Atrial Fibrlllation Patient


Ongoing cardiac monitoring for management of atrial fibrillation

Atrial Fibrillation Management

  • HRS Ablation Guidelines recommend continuous ECG monitoring for pre and post-AF ablation burden to measure clinical success and where physicians desire to stop anti-coagulation therapy.1
  • New-onset atrial fibrillation occurs in 55% of post-atrial flutter ablation patients 62 days post-ablation.2

Atrial Fibrillation is Difficult to Detect

Intermittent and symptom-based monitoring is inaccurate for identifying patients with AF3

  • Identification of patients with any AF/AT (sensitivity)
    • 46% with quarterly Holter monitoring
    • 56% as a result of symptom-based monitoring

Patient symptoms are not a reliable source to determine AF prevalence4

  • ~90% of AF episodes may be asymptomatic
  • ~20% of symptoms may relate to AF episodes



2012 HRS Ablation Guidelines - Monitoring Highlights & Updates1

Clinical/Partial Success

  • Clinical/partial success is defined as a 75% or greater reduction in the number of AF episodes, the duration of AF episodes, or the % time a patient is in AF as assessed with a device capable of measuring AF burden in the presence or absence of previously ineffective antiarrhythmic drug therapy.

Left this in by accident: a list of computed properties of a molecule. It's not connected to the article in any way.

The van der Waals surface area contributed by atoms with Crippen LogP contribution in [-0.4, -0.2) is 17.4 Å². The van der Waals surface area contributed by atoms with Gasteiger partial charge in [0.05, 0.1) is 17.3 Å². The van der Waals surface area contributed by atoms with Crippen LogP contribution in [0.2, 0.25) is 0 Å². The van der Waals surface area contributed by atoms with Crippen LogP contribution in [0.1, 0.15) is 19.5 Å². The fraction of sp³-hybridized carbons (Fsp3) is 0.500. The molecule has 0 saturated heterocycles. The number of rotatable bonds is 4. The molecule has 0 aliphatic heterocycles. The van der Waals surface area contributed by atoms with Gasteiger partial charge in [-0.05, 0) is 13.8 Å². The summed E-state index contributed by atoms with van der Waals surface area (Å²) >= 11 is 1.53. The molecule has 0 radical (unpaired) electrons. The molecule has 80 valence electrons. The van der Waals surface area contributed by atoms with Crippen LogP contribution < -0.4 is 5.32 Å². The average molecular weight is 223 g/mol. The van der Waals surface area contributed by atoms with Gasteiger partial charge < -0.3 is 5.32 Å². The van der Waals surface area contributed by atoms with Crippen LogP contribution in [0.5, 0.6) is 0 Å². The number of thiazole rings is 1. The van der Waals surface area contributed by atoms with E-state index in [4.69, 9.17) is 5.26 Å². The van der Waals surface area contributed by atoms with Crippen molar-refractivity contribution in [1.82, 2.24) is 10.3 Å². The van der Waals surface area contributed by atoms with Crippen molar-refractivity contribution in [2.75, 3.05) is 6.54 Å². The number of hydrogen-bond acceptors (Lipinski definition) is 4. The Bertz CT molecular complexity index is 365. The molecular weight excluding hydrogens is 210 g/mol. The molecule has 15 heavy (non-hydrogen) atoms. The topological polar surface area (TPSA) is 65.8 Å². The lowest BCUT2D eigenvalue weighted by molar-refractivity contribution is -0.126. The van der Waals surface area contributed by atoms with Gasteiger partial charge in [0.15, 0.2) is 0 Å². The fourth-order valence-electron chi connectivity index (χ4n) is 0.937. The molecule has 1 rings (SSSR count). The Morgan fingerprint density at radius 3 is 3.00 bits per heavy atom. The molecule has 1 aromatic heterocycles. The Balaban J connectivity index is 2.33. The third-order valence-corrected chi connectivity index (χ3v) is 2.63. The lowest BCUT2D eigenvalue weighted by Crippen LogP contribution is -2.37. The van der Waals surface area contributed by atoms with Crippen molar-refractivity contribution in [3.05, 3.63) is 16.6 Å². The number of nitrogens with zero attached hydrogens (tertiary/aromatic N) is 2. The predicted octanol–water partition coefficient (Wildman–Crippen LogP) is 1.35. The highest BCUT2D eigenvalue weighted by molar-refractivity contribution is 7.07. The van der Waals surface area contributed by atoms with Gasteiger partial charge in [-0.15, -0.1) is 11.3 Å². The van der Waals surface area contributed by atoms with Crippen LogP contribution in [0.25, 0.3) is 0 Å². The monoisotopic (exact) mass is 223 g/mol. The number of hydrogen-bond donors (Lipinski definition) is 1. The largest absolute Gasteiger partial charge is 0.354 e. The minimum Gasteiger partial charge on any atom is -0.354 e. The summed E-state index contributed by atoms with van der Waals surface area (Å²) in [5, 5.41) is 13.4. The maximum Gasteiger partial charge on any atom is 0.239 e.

Post-Procedure OAC Management

  • Patients in whom discontinuation of systemic anticoagulation is being considered should consider undergoing continuous ECG monitoring to screen for asymptomatic AF/AFL/AT.

AF Burden: Consider As Secondary Endpoint

  • Another endpoint that should be considered in clinical trials is an assessment of “AF burden” at various points in time during follow-up. It is essential that the method used for monitoring in the treatment and control arms be reported as part of this type of analysis.

For Assessment of Symptoms of Cardiac Arrhythmias

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  1. Patients with unexplained syncope, near syncope, or episodic dizziness without obvious cause.
  2. Patients with unexplained recurrent palpitation.


  1. Patients with episodic shortness of breath, chest pain, or fatigue that is not otherwise explained.
  2. Patients with neurologic events when transient atrial fibrillation or flutter is suspected.
  3. Patients with symptoms such as syncope, near syncope, episodic dizziness, or palpitation in whom a probable cause other than an arrhythmia has been identified but in whom symptoms persist despite treatment of this other cause.

Calkins, et al. HRS/EHRA/ECAS expert Consensus Statement on catheter and surgical ablation of atrial fibrillation. Heart Rhythm. 2007 Jun;4(6):816-61.


Fetsch T, Bauer P, Engberding R, et al. Prevention of atrial fibrillation after cardioversion: results of the PAFAC trial. Eur Heart J. August 2004;25(16):1385-1394.


Ziegler PD, Koehler JL, Mehra R. Comparison of continuous versus intermittent monitoring of atrial arrhythmias. Heart Rhythm. December 2006;3(12):1445-1452.


Strickberger, S.A., J. Ip, et al. "Relationship between atrial tachyarrhythmias and symptoms." Heart Rhythm.